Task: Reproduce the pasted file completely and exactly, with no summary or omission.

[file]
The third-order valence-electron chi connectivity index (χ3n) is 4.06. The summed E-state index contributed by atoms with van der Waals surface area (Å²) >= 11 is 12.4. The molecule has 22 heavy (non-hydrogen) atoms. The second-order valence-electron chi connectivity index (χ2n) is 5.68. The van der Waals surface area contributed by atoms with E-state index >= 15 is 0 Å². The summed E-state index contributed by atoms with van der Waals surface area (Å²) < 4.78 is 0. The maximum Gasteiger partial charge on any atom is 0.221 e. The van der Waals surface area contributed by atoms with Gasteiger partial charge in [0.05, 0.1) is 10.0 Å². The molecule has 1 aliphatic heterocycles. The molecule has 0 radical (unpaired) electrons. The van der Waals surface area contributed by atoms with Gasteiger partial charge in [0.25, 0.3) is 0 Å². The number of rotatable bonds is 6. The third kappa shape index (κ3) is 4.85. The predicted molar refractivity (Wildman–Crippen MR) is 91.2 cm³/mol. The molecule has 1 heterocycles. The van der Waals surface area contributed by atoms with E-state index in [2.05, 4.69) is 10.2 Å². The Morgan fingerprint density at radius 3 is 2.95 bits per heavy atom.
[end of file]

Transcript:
The third-order valence-electron chi connectivity index (χ3n) is 4.06. The summed E-state index contributed by atoms with van der Waals surface area (Å²) >= 11 is 12.4. The molecule has 22 heavy (non-hydrogen) atoms. The second-order valence-electron chi connectivity index (χ2n) is 5.68. The van der Waals surface area contributed by atoms with E-state index >= 15 is 0 Å². The summed E-state index contributed by atoms with van der Waals surface area (Å²) < 4.78 is 0. The maximum Gasteiger partial charge on any atom is 0.221 e. The van der Waals surface area contributed by atoms with Gasteiger partial charge in [0.05, 0.1) is 10.0 Å². The molecule has 1 aliphatic heterocycles. The molecule has 0 radical (unpaired) electrons. The van der Waals surface area contributed by atoms with Gasteiger partial charge in [0.25, 0.3) is 0 Å². The number of rotatable bonds is 6. The third kappa shape index (κ3) is 4.85. The predicted molar refractivity (Wildman–Crippen MR) is 91.2 cm³/mol. The molecule has 1 heterocycles. The van der Waals surface area contributed by atoms with E-state index in [2.05, 4.69) is 10.2 Å². The Morgan fingerprint density at radius 3 is 2.95 bits per heavy atom.